Earlier this year, I had the good fortune of taking a tour of Germany.
What, you ask, does Germany have to do with a review of a book on getting electricity from solar panels?
Pretty much everything. You see, Germany is the world leader in production of photovoltaic solar energy. They produce more of it than the rest of Europe combined, so clearly they are well ahead of their time. I saw entire towns being powered by solar voltaic cells.
So when I got back to the United States, I had a real interest in learning more. I know that the electricity itself is free, but I wondered if it was cost effective here to install the solar systems that would deliver the electricity.
It seems there are two types of books available on the subject. One goes extremely deep into the technical aspects of solar power, has many pages, and costs anywhere from $30 on up.
The other "type" is a little, basic "solar how to" book such as this. AJ O'Brien cautions readers up front that this book is small - and it is. O'Brien suggests to readers that it is for those who are just beginning their "solar journey" (as I was).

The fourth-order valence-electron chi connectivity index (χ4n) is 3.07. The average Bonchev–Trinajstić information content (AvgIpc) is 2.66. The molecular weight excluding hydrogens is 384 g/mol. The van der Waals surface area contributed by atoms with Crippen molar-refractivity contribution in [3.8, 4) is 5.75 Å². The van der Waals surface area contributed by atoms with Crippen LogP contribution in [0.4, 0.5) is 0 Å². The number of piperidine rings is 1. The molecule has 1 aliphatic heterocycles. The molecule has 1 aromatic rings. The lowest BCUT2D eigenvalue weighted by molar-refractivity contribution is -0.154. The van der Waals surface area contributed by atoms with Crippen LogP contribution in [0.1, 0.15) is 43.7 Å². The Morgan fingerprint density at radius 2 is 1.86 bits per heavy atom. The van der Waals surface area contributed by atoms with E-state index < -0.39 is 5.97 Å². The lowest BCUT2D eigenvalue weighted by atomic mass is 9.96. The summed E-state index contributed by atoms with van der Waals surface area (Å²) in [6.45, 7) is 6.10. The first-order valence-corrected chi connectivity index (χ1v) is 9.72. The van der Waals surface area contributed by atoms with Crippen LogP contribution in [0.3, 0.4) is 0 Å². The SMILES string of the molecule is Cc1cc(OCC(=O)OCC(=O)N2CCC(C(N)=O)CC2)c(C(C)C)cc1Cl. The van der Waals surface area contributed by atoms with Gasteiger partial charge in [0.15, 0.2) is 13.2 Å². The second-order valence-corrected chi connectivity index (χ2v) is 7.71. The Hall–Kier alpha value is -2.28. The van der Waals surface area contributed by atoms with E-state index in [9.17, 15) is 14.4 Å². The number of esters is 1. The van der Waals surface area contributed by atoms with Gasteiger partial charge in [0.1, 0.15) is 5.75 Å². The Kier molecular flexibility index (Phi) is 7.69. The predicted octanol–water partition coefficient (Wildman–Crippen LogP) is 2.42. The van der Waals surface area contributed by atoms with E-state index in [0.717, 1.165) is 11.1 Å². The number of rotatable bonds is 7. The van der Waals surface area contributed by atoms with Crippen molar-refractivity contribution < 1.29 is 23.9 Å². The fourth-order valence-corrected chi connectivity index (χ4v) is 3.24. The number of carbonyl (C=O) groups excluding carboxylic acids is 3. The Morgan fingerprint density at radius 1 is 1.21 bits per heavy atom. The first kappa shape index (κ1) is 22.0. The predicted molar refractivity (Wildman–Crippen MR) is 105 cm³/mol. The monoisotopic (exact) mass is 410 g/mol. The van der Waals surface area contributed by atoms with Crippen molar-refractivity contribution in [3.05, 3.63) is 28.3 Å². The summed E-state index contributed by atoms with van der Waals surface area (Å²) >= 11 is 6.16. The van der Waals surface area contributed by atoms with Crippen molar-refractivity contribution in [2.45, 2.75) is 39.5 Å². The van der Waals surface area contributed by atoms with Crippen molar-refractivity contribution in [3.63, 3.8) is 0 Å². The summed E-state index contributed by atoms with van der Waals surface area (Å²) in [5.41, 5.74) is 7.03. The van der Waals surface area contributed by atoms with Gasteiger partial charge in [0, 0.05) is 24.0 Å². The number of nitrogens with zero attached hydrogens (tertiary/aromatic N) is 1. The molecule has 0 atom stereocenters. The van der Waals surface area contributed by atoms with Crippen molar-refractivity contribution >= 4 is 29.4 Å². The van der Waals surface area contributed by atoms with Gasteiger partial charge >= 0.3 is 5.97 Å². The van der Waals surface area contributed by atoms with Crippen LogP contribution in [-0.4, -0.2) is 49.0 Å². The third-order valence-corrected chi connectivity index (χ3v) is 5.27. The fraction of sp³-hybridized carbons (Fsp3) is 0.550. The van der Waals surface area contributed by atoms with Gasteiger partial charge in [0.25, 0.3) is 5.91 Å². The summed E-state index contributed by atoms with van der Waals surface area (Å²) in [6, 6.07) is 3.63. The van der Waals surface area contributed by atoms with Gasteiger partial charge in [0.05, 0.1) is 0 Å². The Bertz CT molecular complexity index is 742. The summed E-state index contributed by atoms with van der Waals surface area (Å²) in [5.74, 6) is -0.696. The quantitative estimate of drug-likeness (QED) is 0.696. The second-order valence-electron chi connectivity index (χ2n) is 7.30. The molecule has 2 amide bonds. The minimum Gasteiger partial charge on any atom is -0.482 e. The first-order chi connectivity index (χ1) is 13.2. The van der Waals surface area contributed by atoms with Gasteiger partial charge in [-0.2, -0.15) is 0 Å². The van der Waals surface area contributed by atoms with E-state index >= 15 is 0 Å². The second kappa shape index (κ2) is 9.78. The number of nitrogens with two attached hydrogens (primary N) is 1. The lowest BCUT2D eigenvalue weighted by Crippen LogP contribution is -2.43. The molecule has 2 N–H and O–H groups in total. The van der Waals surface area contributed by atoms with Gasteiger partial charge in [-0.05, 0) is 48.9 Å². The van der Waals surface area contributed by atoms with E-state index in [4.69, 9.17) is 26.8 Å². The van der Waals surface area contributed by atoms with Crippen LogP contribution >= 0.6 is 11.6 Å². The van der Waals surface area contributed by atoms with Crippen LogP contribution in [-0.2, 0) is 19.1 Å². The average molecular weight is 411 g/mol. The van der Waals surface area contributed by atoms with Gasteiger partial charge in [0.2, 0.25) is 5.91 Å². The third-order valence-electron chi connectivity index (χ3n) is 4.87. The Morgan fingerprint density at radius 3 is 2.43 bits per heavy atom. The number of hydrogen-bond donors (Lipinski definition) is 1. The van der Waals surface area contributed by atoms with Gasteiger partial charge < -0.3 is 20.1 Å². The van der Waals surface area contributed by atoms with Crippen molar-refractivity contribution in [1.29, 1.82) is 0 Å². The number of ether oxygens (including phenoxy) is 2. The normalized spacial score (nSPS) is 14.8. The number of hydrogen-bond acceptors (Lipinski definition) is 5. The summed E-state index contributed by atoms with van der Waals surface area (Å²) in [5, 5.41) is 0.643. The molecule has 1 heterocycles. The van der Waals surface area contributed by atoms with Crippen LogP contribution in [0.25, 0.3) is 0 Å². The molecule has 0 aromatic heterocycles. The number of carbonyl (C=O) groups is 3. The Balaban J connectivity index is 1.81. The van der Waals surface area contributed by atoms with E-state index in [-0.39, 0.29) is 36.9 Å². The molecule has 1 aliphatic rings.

The book has only a few chapters. The chapter names follow something of a "who, what, when, where, why, and how" format. Here are a few of the chapter names:
How Does a Solar Cell System Work?
How Do I Choose the Right System For Me?
What Do I Need to Know Before I Buy?
He finishes off the book with a section entitled, "Five Things You Must Know About Solar Power."
The book is rich on basics, light on details, both as the author promised. One of the interesting things he covered is that solar generated electricity is likely the future in the United States and other countries, whether we like it or not. The reason is that we are running out of other options. In Florida where I live (and where the author apparently lives, too), we use coal and nuclear to produce electricity. Coal burns dirty, and it takes a lot of effort and energy to clean the effluent. Nuclear, of course, has its own issues, as the Japanese have learned. Solar panels, on the other hand, produce clean and unlimited electricity, and have no "side effects." We're just not ready for it yet because of the cost. But we're getting there.
O'Brien covers all of the basics for a starter book. He has a Resources section for those, like me, who wish to learn more.
This book is probably worth reading as a starting point. I would like to see just a bit more detail. However, it's a pretty decent starter book for your "solar journey" or just to learn the basics of this subject quickly. I recommend it for those purposes; after reading this book you can decide if you want to go into more depth.